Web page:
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they live together if they do not help one another?
Mr. St. They probably receive pleasure from the company of their own kind, as men and various other creatures do. Then, though they do not assist one another in building, they are mutually serviceable in many ways. If a large bird of prey hovers about a Rookery for the purpose of carrying off any of the young ones, they all unite to drive him away. When they are feeding in a flock, several are placed as centinels upon the trees all round, who give the alarm if any danger approaches. They often go a long way from hoine to feed; but every evening the whole flock returns, making a loud cawing as they fly, as if to direct and call in the stragglers. The older Rooks take the lead : you may distinguish them by the whiteness of their bills, occasioned by their frequent digging in the ground, by which the black feathers at the root of the bill are worn off.
Fr. Do Rooks always keep to the same trees ?
Mr. St. Yes--they are much attached to them, and when the trees happen to be cut down, they seem greatly distressed, and keep hovering about them as they are falling, and will scarcely desert them when they lie on the ground.
Fr. Poor things ! I suppose they feel as we should if our town was burned down or overthrown by an earthquake.
Mr. St. No doubt! The societies of animals greatly resemble those of men; and that of Rooks is like those of men in a savage state, such as the communities of the North American Indians. It is a sort of league for mutual aid and defence, but in which every one is left to do as he pleases, without any obligation to employ himself for the whole body. Others unite in a manner resembling more civilized societies of men. This
is the case with the beavers. They pérform great public works by the united efforts of the whole community, such as damming up streams, and constructing mounds for their habitations. As these are works of great art and labour some of them must probably act under the direction of others, and be compelled to work whether they will or not. Many curious stories are told to this purpose by those who have observed them in their remotest haunts, where they exercise their full sagacity.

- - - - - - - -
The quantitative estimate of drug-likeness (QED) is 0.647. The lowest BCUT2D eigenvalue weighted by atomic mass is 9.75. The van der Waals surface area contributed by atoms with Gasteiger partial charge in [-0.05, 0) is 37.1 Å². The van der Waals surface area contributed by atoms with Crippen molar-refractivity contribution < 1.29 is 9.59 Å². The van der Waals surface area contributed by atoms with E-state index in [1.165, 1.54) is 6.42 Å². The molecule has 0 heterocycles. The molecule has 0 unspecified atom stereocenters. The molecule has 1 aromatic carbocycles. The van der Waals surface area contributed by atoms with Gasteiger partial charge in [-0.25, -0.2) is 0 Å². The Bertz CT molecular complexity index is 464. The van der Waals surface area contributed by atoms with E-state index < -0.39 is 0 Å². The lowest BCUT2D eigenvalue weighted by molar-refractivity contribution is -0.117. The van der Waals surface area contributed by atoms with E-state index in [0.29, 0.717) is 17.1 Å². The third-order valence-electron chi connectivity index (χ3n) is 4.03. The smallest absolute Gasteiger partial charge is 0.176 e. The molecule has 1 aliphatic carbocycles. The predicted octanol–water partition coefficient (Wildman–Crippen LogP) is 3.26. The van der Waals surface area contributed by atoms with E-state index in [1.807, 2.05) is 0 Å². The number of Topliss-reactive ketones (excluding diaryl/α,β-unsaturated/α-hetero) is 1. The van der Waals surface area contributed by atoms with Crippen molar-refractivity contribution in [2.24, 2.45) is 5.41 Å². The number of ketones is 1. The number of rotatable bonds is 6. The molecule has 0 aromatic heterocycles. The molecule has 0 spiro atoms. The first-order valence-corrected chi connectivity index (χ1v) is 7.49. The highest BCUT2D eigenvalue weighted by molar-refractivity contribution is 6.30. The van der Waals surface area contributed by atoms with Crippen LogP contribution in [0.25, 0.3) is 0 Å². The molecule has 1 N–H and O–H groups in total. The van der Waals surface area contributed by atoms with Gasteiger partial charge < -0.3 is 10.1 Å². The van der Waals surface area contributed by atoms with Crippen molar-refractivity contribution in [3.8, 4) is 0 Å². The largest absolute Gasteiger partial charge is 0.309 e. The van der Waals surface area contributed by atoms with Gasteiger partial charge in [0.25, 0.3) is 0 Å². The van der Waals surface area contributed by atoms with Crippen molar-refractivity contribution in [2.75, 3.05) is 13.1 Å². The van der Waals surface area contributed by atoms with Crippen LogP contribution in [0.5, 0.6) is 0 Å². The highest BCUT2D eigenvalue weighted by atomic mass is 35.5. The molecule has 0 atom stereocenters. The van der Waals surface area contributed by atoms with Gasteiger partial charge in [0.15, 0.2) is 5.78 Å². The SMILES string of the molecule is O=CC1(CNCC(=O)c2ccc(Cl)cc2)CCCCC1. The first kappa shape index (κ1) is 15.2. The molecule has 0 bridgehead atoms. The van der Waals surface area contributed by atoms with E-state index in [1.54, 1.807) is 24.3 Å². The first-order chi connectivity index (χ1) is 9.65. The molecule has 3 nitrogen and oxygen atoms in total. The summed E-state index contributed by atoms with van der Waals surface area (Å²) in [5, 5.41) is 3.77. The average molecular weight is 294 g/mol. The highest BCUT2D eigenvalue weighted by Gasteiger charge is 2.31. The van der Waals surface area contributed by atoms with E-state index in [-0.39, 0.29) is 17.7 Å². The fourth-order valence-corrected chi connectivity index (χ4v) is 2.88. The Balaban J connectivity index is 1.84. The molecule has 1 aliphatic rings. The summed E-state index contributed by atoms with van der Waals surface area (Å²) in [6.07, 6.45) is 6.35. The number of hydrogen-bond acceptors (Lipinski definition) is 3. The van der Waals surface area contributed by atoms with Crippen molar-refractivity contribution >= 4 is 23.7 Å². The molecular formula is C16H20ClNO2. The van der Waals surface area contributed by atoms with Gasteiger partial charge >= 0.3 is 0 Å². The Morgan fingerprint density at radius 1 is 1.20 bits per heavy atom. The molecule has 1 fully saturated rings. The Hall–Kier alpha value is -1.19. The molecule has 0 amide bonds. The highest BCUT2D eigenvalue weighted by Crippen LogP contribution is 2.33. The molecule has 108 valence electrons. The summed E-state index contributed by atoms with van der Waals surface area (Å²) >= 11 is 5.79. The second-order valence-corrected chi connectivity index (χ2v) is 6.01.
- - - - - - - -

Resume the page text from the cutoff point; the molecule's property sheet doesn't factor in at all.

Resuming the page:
Fr. But are they all true ?
Mr. St. That is more than I can answer for ; yet what we certainly know of the economy of bees may justify us in believing extraordinary things of the sagacity of animals. The society of bees goes farther than that of beavers, and, in some respects, beyond most among men themselves. They not only inhabita common dwelling, and perform great works in common, but they lay up a store of provision, which is the property of the whole community, and is not used except at certain seasons, and under certain regulations. A bee-hive is a true image of a commonwealth, where no member acts for himself alone, but for the whole body.
Fr. But there are drones among them, who do not work at all.
Mr. St. Yes--and at the approach of winter they are driven out of the hive, and left to perish with cold and hunger. But I have not leisure at present to tell you more about bees. You shall one day see them at work in a glass hive. In the mean time, remember one thing, which applies to all the societies of animals ; and I wish it did as well to all those of men likewise.
Fr. What is that ?
Mr. St. The principle upon which they all associate, is to obtain some benefit for the whole body, not to give particular advantages to a few.
ON THINGS TO BE LEARNED,
BETWEEN MAMMA AND KITTY.
Kitty. Pray, mamma, may I leave off working? I am tired.
Mamma. You have done very little, my dear; you know you were to finish all that hem.
K. But I had rather write now, mamma, or read, or get my French grammar.
M. I know very well what that means, Kitty; you had rather do any thing than what I set you about. K. No, mamma; but you know I I
very well already, and I have a great many more things to learn. There's Miss Rich that cannot sew half so well as I, and she is learning music and drawing already, besides dancing,